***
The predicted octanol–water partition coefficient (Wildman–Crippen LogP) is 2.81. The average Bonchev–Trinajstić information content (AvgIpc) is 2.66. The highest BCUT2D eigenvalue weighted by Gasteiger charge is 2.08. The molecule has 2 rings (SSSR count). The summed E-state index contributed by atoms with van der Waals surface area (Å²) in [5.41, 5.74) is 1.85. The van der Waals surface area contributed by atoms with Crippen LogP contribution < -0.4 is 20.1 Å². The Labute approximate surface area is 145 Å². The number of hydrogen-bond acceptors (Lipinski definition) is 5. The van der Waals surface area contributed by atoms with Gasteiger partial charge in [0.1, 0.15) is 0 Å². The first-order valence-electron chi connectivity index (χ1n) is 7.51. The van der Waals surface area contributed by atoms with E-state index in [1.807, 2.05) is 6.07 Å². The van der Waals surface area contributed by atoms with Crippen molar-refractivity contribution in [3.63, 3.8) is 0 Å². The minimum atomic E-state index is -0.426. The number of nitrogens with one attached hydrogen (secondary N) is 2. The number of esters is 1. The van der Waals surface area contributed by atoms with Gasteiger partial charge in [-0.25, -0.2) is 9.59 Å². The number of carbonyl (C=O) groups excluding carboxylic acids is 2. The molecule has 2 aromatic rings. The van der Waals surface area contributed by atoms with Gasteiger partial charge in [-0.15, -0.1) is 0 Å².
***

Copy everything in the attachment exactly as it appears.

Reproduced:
The predicted octanol–water partition coefficient (Wildman–Crippen LogP) is 2.81. The average Bonchev–Trinajstić information content (AvgIpc) is 2.66. The highest BCUT2D eigenvalue weighted by Gasteiger charge is 2.08. The molecule has 2 rings (SSSR count). The summed E-state index contributed by atoms with van der Waals surface area (Å²) in [5.41, 5.74) is 1.85. The van der Waals surface area contributed by atoms with Crippen LogP contribution < -0.4 is 20.1 Å². The Labute approximate surface area is 145 Å². The number of hydrogen-bond acceptors (Lipinski definition) is 5. The van der Waals surface area contributed by atoms with Gasteiger partial charge in [0.1, 0.15) is 0 Å². The first-order valence-electron chi connectivity index (χ1n) is 7.51. The van der Waals surface area contributed by atoms with E-state index in [1.807, 2.05) is 6.07 Å². The van der Waals surface area contributed by atoms with Crippen molar-refractivity contribution in [3.63, 3.8) is 0 Å². The minimum atomic E-state index is -0.426. The number of nitrogens with one attached hydrogen (secondary N) is 2. The number of esters is 1. The van der Waals surface area contributed by atoms with Gasteiger partial charge in [-0.25, -0.2) is 9.59 Å². The number of carbonyl (C=O) groups excluding carboxylic acids is 2. The molecule has 2 aromatic rings. The van der Waals surface area contributed by atoms with Gasteiger partial charge in [-0.15, -0.1) is 0 Å².